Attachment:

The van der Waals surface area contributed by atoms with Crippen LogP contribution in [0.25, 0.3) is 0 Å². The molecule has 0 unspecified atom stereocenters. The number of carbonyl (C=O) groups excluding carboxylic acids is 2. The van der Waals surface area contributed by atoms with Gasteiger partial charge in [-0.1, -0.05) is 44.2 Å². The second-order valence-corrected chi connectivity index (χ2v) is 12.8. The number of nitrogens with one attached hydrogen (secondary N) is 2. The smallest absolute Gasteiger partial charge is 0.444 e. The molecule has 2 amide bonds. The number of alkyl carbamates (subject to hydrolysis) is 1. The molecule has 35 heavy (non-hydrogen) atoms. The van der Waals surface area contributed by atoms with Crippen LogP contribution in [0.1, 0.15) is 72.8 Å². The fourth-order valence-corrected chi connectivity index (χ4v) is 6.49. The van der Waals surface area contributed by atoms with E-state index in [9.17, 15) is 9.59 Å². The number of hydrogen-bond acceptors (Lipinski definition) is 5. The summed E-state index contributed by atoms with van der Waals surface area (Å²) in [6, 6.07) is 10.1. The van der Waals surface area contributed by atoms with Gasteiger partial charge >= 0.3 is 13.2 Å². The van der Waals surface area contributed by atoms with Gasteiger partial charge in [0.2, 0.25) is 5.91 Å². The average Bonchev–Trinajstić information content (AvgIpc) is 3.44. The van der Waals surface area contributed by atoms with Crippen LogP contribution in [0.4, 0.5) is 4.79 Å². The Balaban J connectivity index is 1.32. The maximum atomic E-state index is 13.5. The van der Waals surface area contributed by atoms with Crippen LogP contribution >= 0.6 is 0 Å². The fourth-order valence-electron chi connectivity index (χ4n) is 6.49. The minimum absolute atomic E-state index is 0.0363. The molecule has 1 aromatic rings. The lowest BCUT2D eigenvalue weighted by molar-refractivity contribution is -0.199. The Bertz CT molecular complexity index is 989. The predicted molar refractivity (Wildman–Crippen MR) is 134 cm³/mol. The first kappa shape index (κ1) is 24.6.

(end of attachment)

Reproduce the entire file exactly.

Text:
The van der Waals surface area contributed by atoms with Crippen LogP contribution in [0.25, 0.3) is 0 Å². The molecule has 0 unspecified atom stereocenters. The number of carbonyl (C=O) groups excluding carboxylic acids is 2. The van der Waals surface area contributed by atoms with Gasteiger partial charge in [-0.1, -0.05) is 44.2 Å². The second-order valence-corrected chi connectivity index (χ2v) is 12.8. The number of nitrogens with one attached hydrogen (secondary N) is 2. The smallest absolute Gasteiger partial charge is 0.444 e. The molecule has 2 amide bonds. The number of alkyl carbamates (subject to hydrolysis) is 1. The molecule has 35 heavy (non-hydrogen) atoms. The van der Waals surface area contributed by atoms with Crippen LogP contribution in [0.1, 0.15) is 72.8 Å². The fourth-order valence-corrected chi connectivity index (χ4v) is 6.49. The van der Waals surface area contributed by atoms with E-state index in [9.17, 15) is 9.59 Å². The number of hydrogen-bond acceptors (Lipinski definition) is 5. The summed E-state index contributed by atoms with van der Waals surface area (Å²) in [6, 6.07) is 10.1. The van der Waals surface area contributed by atoms with Gasteiger partial charge >= 0.3 is 13.2 Å². The van der Waals surface area contributed by atoms with Gasteiger partial charge in [0.2, 0.25) is 5.91 Å². The average Bonchev–Trinajstić information content (AvgIpc) is 3.44. The van der Waals surface area contributed by atoms with Crippen LogP contribution in [0.4, 0.5) is 4.79 Å². The Balaban J connectivity index is 1.32. The maximum atomic E-state index is 13.5. The van der Waals surface area contributed by atoms with Crippen LogP contribution >= 0.6 is 0 Å². The fourth-order valence-electron chi connectivity index (χ4n) is 6.49. The minimum absolute atomic E-state index is 0.0363. The molecule has 1 aromatic rings. The lowest BCUT2D eigenvalue weighted by molar-refractivity contribution is -0.199. The Bertz CT molecular complexity index is 989. The predicted molar refractivity (Wildman–Crippen MR) is 134 cm³/mol. The first kappa shape index (κ1) is 24.6.